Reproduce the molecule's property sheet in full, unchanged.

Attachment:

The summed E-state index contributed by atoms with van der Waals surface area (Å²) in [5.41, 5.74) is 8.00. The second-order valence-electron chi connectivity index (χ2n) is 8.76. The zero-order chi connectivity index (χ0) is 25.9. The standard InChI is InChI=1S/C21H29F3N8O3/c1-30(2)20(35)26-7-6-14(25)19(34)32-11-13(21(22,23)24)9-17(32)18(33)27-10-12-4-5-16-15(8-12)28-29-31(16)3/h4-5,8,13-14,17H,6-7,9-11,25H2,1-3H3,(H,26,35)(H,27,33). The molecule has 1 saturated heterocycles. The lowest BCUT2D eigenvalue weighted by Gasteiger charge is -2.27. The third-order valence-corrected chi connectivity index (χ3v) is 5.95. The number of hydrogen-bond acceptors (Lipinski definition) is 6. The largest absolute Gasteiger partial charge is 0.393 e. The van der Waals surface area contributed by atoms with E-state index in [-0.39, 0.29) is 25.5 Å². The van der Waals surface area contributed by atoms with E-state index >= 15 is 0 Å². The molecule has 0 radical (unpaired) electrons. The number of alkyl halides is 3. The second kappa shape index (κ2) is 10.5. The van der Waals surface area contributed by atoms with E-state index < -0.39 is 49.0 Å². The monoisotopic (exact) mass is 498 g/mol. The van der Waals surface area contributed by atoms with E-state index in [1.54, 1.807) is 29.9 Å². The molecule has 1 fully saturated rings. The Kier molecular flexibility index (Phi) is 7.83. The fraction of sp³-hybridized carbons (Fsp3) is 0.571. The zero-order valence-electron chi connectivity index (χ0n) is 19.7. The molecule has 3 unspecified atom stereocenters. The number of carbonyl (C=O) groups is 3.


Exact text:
The summed E-state index contributed by atoms with van der Waals surface area (Å²) in [5.41, 5.74) is 8.00. The second-order valence-electron chi connectivity index (χ2n) is 8.76. The zero-order chi connectivity index (χ0) is 25.9. The standard InChI is InChI=1S/C21H29F3N8O3/c1-30(2)20(35)26-7-6-14(25)19(34)32-11-13(21(22,23)24)9-17(32)18(33)27-10-12-4-5-16-15(8-12)28-29-31(16)3/h4-5,8,13-14,17H,6-7,9-11,25H2,1-3H3,(H,26,35)(H,27,33). The molecule has 1 saturated heterocycles. The lowest BCUT2D eigenvalue weighted by Gasteiger charge is -2.27. The third-order valence-corrected chi connectivity index (χ3v) is 5.95. The number of hydrogen-bond acceptors (Lipinski definition) is 6. The largest absolute Gasteiger partial charge is 0.393 e. The van der Waals surface area contributed by atoms with E-state index in [-0.39, 0.29) is 25.5 Å². The van der Waals surface area contributed by atoms with E-state index >= 15 is 0 Å². The molecule has 0 radical (unpaired) electrons. The number of alkyl halides is 3. The second kappa shape index (κ2) is 10.5. The van der Waals surface area contributed by atoms with E-state index < -0.39 is 49.0 Å². The monoisotopic (exact) mass is 498 g/mol. The van der Waals surface area contributed by atoms with E-state index in [1.54, 1.807) is 29.9 Å². The molecule has 1 fully saturated rings. The Kier molecular flexibility index (Phi) is 7.83. The fraction of sp³-hybridized carbons (Fsp3) is 0.571. The zero-order valence-electron chi connectivity index (χ0n) is 19.7. The molecule has 3 unspecified atom stereocenters. The number of carbonyl (C=O) groups is 3.